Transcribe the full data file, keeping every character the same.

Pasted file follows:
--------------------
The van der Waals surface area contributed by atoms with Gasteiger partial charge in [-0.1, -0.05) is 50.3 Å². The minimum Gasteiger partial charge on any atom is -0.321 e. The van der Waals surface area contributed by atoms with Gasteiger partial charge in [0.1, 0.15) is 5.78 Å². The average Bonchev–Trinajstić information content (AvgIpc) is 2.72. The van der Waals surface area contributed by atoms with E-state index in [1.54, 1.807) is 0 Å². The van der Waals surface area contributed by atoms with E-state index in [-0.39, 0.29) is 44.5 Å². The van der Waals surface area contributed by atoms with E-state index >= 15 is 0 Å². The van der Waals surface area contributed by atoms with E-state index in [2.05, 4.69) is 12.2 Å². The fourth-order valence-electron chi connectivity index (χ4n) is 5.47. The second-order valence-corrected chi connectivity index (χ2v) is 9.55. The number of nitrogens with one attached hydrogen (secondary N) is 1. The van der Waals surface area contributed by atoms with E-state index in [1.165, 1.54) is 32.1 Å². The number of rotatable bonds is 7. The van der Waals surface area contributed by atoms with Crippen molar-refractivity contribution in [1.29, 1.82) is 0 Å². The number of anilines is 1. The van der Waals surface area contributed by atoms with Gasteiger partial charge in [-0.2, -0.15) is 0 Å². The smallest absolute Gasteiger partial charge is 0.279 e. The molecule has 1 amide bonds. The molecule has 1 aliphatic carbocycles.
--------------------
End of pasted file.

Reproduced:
The van der Waals surface area contributed by atoms with Gasteiger partial charge in [-0.1, -0.05) is 50.3 Å². The minimum Gasteiger partial charge on any atom is -0.321 e. The van der Waals surface area contributed by atoms with Gasteiger partial charge in [0.1, 0.15) is 5.78 Å². The average Bonchev–Trinajstić information content (AvgIpc) is 2.72. The van der Waals surface area contributed by atoms with E-state index in [1.54, 1.807) is 0 Å². The van der Waals surface area contributed by atoms with E-state index in [-0.39, 0.29) is 44.5 Å². The van der Waals surface area contributed by atoms with E-state index >= 15 is 0 Å². The van der Waals surface area contributed by atoms with E-state index in [2.05, 4.69) is 12.2 Å². The fourth-order valence-electron chi connectivity index (χ4n) is 5.47. The second-order valence-corrected chi connectivity index (χ2v) is 9.55. The number of nitrogens with one attached hydrogen (secondary N) is 1. The van der Waals surface area contributed by atoms with E-state index in [1.165, 1.54) is 32.1 Å². The number of rotatable bonds is 7. The van der Waals surface area contributed by atoms with Crippen molar-refractivity contribution in [1.29, 1.82) is 0 Å². The number of anilines is 1. The van der Waals surface area contributed by atoms with Gasteiger partial charge in [-0.2, -0.15) is 0 Å². The smallest absolute Gasteiger partial charge is 0.279 e. The molecule has 1 amide bonds. The molecule has 1 aliphatic carbocycles.